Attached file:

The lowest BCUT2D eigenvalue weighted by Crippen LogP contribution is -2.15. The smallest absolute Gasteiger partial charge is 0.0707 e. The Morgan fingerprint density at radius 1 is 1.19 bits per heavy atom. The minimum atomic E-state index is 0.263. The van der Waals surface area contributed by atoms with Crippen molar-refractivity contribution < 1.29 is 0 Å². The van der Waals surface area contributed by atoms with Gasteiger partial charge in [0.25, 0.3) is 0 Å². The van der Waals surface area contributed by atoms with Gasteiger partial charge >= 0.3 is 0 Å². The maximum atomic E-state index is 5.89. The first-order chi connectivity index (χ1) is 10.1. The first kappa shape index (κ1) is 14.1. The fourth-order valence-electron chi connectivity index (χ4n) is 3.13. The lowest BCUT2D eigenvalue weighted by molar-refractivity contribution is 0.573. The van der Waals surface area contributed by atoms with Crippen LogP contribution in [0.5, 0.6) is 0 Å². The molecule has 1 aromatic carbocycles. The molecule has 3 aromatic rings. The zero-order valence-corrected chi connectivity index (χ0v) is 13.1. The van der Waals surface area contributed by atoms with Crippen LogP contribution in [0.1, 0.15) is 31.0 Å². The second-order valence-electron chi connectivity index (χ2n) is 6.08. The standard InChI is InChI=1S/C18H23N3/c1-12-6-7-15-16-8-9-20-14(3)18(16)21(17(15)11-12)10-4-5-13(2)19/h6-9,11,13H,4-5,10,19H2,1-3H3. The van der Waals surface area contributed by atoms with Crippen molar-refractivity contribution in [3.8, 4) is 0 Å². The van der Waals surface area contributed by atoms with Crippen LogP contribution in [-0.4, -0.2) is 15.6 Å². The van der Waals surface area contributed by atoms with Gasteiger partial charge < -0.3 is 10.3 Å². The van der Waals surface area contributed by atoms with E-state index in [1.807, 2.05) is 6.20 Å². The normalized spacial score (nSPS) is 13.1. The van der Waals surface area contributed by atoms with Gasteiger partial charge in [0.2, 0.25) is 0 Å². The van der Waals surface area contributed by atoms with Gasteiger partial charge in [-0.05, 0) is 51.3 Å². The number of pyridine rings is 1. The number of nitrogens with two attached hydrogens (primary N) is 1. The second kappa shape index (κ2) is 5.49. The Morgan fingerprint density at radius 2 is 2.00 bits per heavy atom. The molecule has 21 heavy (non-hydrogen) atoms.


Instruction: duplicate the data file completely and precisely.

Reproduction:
The lowest BCUT2D eigenvalue weighted by Crippen LogP contribution is -2.15. The smallest absolute Gasteiger partial charge is 0.0707 e. The Morgan fingerprint density at radius 1 is 1.19 bits per heavy atom. The minimum atomic E-state index is 0.263. The van der Waals surface area contributed by atoms with Crippen molar-refractivity contribution < 1.29 is 0 Å². The van der Waals surface area contributed by atoms with Gasteiger partial charge in [0.25, 0.3) is 0 Å². The van der Waals surface area contributed by atoms with Gasteiger partial charge >= 0.3 is 0 Å². The maximum atomic E-state index is 5.89. The first-order chi connectivity index (χ1) is 10.1. The first kappa shape index (κ1) is 14.1. The fourth-order valence-electron chi connectivity index (χ4n) is 3.13. The lowest BCUT2D eigenvalue weighted by molar-refractivity contribution is 0.573. The van der Waals surface area contributed by atoms with Crippen LogP contribution in [0.5, 0.6) is 0 Å². The molecule has 1 aromatic carbocycles. The molecule has 3 aromatic rings. The zero-order valence-corrected chi connectivity index (χ0v) is 13.1. The van der Waals surface area contributed by atoms with Crippen LogP contribution in [0.1, 0.15) is 31.0 Å². The second-order valence-electron chi connectivity index (χ2n) is 6.08. The standard InChI is InChI=1S/C18H23N3/c1-12-6-7-15-16-8-9-20-14(3)18(16)21(17(15)11-12)10-4-5-13(2)19/h6-9,11,13H,4-5,10,19H2,1-3H3. The van der Waals surface area contributed by atoms with Crippen molar-refractivity contribution in [3.8, 4) is 0 Å². The van der Waals surface area contributed by atoms with Crippen LogP contribution in [-0.4, -0.2) is 15.6 Å². The van der Waals surface area contributed by atoms with Gasteiger partial charge < -0.3 is 10.3 Å². The van der Waals surface area contributed by atoms with E-state index in [1.807, 2.05) is 6.20 Å². The normalized spacial score (nSPS) is 13.1. The van der Waals surface area contributed by atoms with Gasteiger partial charge in [0.2, 0.25) is 0 Å². The van der Waals surface area contributed by atoms with Gasteiger partial charge in [-0.05, 0) is 51.3 Å². The number of pyridine rings is 1. The number of nitrogens with two attached hydrogens (primary N) is 1. The second kappa shape index (κ2) is 5.49. The Morgan fingerprint density at radius 2 is 2.00 bits per heavy atom. The molecule has 21 heavy (non-hydrogen) atoms.